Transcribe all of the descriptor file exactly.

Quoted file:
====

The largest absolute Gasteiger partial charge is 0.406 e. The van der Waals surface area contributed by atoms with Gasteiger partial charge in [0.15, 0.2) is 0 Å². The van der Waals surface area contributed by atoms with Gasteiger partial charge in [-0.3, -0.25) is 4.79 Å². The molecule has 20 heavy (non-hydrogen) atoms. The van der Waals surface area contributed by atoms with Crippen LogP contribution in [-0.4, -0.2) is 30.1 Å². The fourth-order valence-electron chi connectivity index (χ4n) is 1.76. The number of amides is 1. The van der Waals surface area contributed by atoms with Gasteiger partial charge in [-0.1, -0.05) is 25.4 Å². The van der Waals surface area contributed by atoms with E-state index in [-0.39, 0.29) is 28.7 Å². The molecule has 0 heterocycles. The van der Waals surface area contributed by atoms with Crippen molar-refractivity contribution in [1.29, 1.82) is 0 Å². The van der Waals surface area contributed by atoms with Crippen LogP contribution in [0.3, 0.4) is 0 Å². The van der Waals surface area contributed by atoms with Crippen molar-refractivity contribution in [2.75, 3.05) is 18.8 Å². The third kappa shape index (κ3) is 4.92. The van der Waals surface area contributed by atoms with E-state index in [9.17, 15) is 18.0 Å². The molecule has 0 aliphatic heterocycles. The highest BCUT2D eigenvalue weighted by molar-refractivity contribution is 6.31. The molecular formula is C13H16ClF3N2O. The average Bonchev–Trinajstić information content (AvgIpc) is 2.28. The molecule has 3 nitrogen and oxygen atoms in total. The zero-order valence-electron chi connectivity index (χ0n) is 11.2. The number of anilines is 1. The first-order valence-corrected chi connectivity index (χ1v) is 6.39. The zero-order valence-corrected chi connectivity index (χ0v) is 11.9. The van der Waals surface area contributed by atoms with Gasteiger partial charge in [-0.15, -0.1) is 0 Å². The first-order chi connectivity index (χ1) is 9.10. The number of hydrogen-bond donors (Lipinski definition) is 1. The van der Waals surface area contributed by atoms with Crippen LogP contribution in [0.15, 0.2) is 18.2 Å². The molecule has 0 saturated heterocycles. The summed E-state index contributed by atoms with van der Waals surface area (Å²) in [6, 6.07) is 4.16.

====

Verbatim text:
The largest absolute Gasteiger partial charge is 0.406 e. The van der Waals surface area contributed by atoms with Gasteiger partial charge in [0.15, 0.2) is 0 Å². The van der Waals surface area contributed by atoms with Gasteiger partial charge in [-0.3, -0.25) is 4.79 Å². The molecule has 20 heavy (non-hydrogen) atoms. The van der Waals surface area contributed by atoms with Crippen LogP contribution in [-0.4, -0.2) is 30.1 Å². The fourth-order valence-electron chi connectivity index (χ4n) is 1.76. The number of amides is 1. The van der Waals surface area contributed by atoms with Gasteiger partial charge in [-0.1, -0.05) is 25.4 Å². The van der Waals surface area contributed by atoms with E-state index in [-0.39, 0.29) is 28.7 Å². The molecule has 0 heterocycles. The van der Waals surface area contributed by atoms with Crippen molar-refractivity contribution in [1.29, 1.82) is 0 Å². The van der Waals surface area contributed by atoms with Crippen LogP contribution in [0.3, 0.4) is 0 Å². The van der Waals surface area contributed by atoms with Crippen molar-refractivity contribution in [2.75, 3.05) is 18.8 Å². The third kappa shape index (κ3) is 4.92. The van der Waals surface area contributed by atoms with E-state index in [9.17, 15) is 18.0 Å². The molecule has 0 aliphatic heterocycles. The highest BCUT2D eigenvalue weighted by molar-refractivity contribution is 6.31. The molecular formula is C13H16ClF3N2O. The average Bonchev–Trinajstić information content (AvgIpc) is 2.28. The molecule has 3 nitrogen and oxygen atoms in total. The zero-order valence-electron chi connectivity index (χ0n) is 11.2. The number of anilines is 1. The first-order valence-corrected chi connectivity index (χ1v) is 6.39. The zero-order valence-corrected chi connectivity index (χ0v) is 11.9. The van der Waals surface area contributed by atoms with Gasteiger partial charge in [-0.15, -0.1) is 0 Å². The first-order chi connectivity index (χ1) is 9.10. The number of hydrogen-bond donors (Lipinski definition) is 1. The van der Waals surface area contributed by atoms with Crippen LogP contribution in [0.15, 0.2) is 18.2 Å². The molecule has 0 saturated heterocycles. The summed E-state index contributed by atoms with van der Waals surface area (Å²) in [6, 6.07) is 4.16.